“These days curating is show business. But I’m not so sure that shows today are that curatorially extroverted. I don’t see many shows where curators take the lead, where they foreground themselves. Many curators are slaves to their directors, to artists, or both. While I was in Australia, I was surprised by how many big museum shows were conceptualised and driven by directors, with curators (often teams of them) simply tasked to deliver them. On the other hand, with the solo shows with major artists, the artists tended to have veto over everything, so curators didn’t enjoy much freedom there either. I worry that the idea of curators as authors has been downgraded. I’d like to see more extroverted curating.”
From a great interview with Robert Leonard in Ocula.
Outgoing IMA Director Robert Leonard was recently interviewed by fellow curator Hannah Mathews for ABC Arts. You can read the full interview online, but here’s LOL’s fave punchy bit:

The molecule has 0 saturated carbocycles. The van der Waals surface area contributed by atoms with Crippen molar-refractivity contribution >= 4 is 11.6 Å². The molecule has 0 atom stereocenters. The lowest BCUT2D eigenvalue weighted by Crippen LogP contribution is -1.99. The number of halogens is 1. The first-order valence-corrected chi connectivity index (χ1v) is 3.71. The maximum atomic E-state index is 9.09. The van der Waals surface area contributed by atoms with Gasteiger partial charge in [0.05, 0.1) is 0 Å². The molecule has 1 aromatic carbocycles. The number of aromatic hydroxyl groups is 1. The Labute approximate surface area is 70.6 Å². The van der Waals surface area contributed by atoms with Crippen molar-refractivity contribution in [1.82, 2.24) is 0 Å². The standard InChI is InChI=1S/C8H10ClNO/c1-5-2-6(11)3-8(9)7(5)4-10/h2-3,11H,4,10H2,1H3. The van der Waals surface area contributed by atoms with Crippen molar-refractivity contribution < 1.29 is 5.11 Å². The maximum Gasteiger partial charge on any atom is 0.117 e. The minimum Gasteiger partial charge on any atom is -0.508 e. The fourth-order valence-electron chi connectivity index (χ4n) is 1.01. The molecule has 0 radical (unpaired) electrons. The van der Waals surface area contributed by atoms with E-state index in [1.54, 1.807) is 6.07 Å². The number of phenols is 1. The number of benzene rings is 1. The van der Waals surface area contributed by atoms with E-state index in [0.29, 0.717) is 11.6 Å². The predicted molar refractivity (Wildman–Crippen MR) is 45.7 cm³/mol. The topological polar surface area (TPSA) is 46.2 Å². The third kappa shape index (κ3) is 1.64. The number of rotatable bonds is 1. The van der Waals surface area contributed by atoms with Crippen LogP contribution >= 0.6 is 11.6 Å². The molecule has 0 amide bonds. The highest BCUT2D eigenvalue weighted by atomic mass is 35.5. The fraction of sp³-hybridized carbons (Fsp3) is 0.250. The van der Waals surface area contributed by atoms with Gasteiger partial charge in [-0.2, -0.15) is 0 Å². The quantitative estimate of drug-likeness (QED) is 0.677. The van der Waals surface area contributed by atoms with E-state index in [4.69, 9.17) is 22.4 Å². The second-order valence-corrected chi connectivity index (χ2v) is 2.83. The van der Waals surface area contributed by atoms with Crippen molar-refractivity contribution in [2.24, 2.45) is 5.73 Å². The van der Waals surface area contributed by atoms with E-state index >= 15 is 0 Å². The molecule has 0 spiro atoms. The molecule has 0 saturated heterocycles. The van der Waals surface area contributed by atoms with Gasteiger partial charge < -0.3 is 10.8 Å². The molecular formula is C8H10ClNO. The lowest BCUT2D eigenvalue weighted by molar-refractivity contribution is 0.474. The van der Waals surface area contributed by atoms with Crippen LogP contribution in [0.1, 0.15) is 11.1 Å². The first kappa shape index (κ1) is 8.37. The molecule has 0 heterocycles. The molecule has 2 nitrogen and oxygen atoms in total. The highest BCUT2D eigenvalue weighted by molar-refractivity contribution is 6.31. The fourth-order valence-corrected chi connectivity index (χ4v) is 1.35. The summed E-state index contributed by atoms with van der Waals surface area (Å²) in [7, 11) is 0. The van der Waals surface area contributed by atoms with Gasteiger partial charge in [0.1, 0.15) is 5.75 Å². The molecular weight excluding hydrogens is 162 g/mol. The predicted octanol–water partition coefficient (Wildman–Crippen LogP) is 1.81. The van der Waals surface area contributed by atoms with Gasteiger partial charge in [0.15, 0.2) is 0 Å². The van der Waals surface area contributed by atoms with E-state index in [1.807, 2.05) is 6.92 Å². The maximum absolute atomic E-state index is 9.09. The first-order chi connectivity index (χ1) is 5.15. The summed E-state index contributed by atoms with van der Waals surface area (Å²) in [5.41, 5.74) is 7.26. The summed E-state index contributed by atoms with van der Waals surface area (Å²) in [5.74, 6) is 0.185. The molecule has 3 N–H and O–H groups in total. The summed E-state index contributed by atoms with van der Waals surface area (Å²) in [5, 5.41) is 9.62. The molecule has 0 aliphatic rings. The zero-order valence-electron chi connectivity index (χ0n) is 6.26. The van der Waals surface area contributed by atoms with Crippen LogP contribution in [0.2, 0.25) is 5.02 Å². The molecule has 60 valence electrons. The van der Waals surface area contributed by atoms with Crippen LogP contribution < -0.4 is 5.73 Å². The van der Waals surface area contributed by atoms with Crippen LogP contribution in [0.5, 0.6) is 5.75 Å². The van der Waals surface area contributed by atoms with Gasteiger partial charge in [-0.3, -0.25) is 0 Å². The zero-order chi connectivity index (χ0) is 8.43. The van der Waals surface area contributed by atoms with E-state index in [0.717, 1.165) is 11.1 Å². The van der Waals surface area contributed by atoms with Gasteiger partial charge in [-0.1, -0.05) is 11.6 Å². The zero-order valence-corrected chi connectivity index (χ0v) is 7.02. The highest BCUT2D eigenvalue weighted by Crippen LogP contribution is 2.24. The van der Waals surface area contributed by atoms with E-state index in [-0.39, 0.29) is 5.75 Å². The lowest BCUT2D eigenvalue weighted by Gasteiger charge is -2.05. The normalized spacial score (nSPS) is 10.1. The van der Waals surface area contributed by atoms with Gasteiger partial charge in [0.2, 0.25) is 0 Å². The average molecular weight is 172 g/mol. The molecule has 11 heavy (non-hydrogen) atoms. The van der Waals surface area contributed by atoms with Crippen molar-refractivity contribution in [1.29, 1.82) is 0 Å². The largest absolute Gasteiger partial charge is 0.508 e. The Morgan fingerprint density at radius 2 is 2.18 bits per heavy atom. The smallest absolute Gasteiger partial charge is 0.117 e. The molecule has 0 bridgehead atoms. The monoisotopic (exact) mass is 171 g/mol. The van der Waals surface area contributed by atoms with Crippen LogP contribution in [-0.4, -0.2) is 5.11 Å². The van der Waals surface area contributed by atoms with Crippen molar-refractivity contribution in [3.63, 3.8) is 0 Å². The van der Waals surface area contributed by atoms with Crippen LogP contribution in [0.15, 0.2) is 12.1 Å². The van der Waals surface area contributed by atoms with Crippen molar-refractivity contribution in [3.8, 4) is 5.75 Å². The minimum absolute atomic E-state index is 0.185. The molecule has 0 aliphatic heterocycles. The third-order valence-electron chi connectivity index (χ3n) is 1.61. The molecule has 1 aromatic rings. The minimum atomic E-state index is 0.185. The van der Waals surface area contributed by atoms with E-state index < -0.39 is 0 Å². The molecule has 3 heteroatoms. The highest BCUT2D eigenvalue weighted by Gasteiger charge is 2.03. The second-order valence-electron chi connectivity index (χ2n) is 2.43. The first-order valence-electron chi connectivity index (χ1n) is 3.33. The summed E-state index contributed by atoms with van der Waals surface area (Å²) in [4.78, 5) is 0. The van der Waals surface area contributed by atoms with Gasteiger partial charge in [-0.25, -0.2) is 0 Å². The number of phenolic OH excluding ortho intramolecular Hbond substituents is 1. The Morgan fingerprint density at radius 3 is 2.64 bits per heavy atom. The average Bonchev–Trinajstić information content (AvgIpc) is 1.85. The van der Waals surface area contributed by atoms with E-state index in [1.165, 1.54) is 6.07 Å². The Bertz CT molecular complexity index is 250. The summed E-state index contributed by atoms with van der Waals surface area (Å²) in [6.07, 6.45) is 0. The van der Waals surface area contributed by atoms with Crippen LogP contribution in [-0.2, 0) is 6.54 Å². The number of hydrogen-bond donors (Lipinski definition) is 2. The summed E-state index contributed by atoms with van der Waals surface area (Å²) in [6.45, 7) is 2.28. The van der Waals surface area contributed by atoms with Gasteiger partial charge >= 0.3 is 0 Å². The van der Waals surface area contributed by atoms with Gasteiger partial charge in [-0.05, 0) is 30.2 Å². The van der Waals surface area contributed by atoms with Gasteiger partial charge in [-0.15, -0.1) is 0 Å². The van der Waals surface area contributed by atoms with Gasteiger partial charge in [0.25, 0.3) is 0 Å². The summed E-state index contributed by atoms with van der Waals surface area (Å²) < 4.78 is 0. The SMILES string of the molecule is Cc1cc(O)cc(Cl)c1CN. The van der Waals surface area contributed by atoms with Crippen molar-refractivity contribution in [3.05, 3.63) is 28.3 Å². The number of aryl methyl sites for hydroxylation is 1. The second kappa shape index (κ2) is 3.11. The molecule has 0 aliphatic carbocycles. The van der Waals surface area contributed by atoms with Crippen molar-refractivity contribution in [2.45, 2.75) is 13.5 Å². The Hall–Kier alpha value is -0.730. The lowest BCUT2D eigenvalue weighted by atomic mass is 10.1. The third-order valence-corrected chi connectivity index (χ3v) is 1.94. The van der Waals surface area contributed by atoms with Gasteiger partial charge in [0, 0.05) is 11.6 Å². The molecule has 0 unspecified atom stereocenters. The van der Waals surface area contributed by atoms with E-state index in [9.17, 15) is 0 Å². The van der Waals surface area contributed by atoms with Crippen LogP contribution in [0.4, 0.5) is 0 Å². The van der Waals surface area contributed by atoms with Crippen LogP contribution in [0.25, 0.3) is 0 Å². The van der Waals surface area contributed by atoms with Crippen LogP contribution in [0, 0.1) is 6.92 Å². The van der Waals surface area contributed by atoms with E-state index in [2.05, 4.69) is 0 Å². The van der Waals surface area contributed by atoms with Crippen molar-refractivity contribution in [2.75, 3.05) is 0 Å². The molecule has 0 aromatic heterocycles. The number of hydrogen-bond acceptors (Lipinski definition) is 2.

“These days many curators talk as if their job is primarily to please artists—to represent and protect their interests. Keeping artists happy is important, but it’s not the only important thing. As a curator, there are times when you work for artists, times when you work alongside them, and times when you work against them. For a curator, it’s important to find opportunities to operate in all these registers. Curators need to be more than just artists’ enablers.”
Work by Yvonne Todd is included in Unnerved: The New Zealand Project, a largely collection-based exhibition of New Zealand artists at Queensland Art Gallery that runs until July 4. You can watch the rest of Yvonne Todd’s interview with IMA Director Robert Leonard on Queensland Art Gallery’s YouTube channel here.